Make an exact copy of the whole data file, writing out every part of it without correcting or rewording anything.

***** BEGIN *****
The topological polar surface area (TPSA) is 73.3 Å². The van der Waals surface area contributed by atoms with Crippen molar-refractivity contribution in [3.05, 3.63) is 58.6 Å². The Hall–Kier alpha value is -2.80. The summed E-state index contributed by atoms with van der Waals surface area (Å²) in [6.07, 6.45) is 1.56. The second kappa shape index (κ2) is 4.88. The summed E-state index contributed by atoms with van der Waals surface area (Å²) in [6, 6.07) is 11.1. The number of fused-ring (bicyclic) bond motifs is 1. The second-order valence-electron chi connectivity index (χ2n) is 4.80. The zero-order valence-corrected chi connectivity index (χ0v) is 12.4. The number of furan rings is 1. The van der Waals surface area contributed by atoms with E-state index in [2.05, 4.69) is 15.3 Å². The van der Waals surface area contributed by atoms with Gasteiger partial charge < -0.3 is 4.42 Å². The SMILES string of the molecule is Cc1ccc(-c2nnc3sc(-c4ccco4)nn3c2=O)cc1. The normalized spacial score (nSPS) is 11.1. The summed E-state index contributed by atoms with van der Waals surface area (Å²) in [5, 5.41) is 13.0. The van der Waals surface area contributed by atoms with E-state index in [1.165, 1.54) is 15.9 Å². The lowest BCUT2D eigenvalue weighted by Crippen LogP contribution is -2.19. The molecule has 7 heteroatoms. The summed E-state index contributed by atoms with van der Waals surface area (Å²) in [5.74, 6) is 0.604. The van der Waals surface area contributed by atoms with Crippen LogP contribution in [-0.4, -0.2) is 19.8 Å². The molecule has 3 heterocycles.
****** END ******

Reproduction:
The topological polar surface area (TPSA) is 73.3 Å². The van der Waals surface area contributed by atoms with Crippen molar-refractivity contribution in [3.05, 3.63) is 58.6 Å². The Hall–Kier alpha value is -2.80. The summed E-state index contributed by atoms with van der Waals surface area (Å²) in [6.07, 6.45) is 1.56. The second kappa shape index (κ2) is 4.88. The summed E-state index contributed by atoms with van der Waals surface area (Å²) in [6, 6.07) is 11.1. The number of fused-ring (bicyclic) bond motifs is 1. The second-order valence-electron chi connectivity index (χ2n) is 4.80. The zero-order valence-corrected chi connectivity index (χ0v) is 12.4. The number of furan rings is 1. The van der Waals surface area contributed by atoms with E-state index in [2.05, 4.69) is 15.3 Å². The van der Waals surface area contributed by atoms with Gasteiger partial charge < -0.3 is 4.42 Å². The SMILES string of the molecule is Cc1ccc(-c2nnc3sc(-c4ccco4)nn3c2=O)cc1. The normalized spacial score (nSPS) is 11.1. The summed E-state index contributed by atoms with van der Waals surface area (Å²) in [5, 5.41) is 13.0. The van der Waals surface area contributed by atoms with E-state index in [1.165, 1.54) is 15.9 Å². The lowest BCUT2D eigenvalue weighted by Crippen LogP contribution is -2.19. The molecule has 7 heteroatoms. The summed E-state index contributed by atoms with van der Waals surface area (Å²) in [5.74, 6) is 0.604. The van der Waals surface area contributed by atoms with Crippen LogP contribution in [-0.4, -0.2) is 19.8 Å². The molecule has 3 heterocycles.